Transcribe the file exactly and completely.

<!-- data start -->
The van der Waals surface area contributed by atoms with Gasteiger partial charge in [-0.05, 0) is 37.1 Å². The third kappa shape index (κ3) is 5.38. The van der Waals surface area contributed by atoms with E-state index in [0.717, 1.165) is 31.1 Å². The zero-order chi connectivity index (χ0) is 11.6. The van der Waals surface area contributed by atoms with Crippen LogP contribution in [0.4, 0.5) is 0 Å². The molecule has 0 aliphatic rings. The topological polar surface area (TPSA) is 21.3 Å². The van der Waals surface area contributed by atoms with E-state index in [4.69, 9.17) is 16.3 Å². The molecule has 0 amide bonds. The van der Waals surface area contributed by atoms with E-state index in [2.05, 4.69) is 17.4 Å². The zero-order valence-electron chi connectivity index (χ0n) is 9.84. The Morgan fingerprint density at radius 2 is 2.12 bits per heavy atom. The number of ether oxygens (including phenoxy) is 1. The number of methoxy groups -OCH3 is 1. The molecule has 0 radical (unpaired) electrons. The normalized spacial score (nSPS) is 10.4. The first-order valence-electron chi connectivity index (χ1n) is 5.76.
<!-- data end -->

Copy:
The van der Waals surface area contributed by atoms with Gasteiger partial charge in [-0.05, 0) is 37.1 Å². The third kappa shape index (κ3) is 5.38. The van der Waals surface area contributed by atoms with E-state index in [0.717, 1.165) is 31.1 Å². The zero-order chi connectivity index (χ0) is 11.6. The van der Waals surface area contributed by atoms with Crippen LogP contribution in [0.4, 0.5) is 0 Å². The molecule has 0 aliphatic rings. The topological polar surface area (TPSA) is 21.3 Å². The van der Waals surface area contributed by atoms with E-state index in [4.69, 9.17) is 16.3 Å². The molecule has 0 amide bonds. The van der Waals surface area contributed by atoms with E-state index in [2.05, 4.69) is 17.4 Å². The zero-order valence-electron chi connectivity index (χ0n) is 9.84. The Morgan fingerprint density at radius 2 is 2.12 bits per heavy atom. The number of ether oxygens (including phenoxy) is 1. The number of methoxy groups -OCH3 is 1. The molecule has 0 radical (unpaired) electrons. The normalized spacial score (nSPS) is 10.4. The first-order valence-electron chi connectivity index (χ1n) is 5.76.